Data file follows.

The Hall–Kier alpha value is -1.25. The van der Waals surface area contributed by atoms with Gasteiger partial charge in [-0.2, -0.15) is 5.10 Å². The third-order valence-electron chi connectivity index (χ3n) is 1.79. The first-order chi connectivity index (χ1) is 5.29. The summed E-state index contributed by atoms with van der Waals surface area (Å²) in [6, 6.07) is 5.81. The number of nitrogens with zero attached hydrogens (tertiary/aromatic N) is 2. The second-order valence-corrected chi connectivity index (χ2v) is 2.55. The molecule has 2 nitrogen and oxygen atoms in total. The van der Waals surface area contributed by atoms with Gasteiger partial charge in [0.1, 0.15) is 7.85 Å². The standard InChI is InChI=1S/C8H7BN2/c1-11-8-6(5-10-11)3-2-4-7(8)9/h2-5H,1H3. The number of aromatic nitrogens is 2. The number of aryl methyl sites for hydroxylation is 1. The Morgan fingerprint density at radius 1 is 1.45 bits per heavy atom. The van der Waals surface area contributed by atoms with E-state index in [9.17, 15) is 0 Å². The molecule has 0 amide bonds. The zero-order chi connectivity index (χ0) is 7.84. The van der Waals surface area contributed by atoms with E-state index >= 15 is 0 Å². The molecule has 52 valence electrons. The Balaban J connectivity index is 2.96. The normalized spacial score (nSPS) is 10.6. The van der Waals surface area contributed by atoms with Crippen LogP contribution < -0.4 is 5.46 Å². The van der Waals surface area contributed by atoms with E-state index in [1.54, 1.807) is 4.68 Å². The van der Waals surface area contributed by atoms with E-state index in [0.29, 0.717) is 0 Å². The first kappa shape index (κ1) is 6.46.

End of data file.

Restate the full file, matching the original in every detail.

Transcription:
The Hall–Kier alpha value is -1.25. The van der Waals surface area contributed by atoms with Gasteiger partial charge in [-0.2, -0.15) is 5.10 Å². The third-order valence-electron chi connectivity index (χ3n) is 1.79. The first-order chi connectivity index (χ1) is 5.29. The summed E-state index contributed by atoms with van der Waals surface area (Å²) in [6, 6.07) is 5.81. The number of nitrogens with zero attached hydrogens (tertiary/aromatic N) is 2. The second-order valence-corrected chi connectivity index (χ2v) is 2.55. The molecule has 2 nitrogen and oxygen atoms in total. The van der Waals surface area contributed by atoms with Gasteiger partial charge in [0.1, 0.15) is 7.85 Å². The standard InChI is InChI=1S/C8H7BN2/c1-11-8-6(5-10-11)3-2-4-7(8)9/h2-5H,1H3. The number of aromatic nitrogens is 2. The number of aryl methyl sites for hydroxylation is 1. The Morgan fingerprint density at radius 1 is 1.45 bits per heavy atom. The van der Waals surface area contributed by atoms with E-state index in [9.17, 15) is 0 Å². The molecule has 0 amide bonds. The zero-order chi connectivity index (χ0) is 7.84. The van der Waals surface area contributed by atoms with E-state index >= 15 is 0 Å². The molecule has 52 valence electrons. The Balaban J connectivity index is 2.96. The normalized spacial score (nSPS) is 10.6. The van der Waals surface area contributed by atoms with Crippen LogP contribution < -0.4 is 5.46 Å². The van der Waals surface area contributed by atoms with E-state index in [1.54, 1.807) is 4.68 Å². The van der Waals surface area contributed by atoms with E-state index in [0.29, 0.717) is 0 Å². The first kappa shape index (κ1) is 6.46.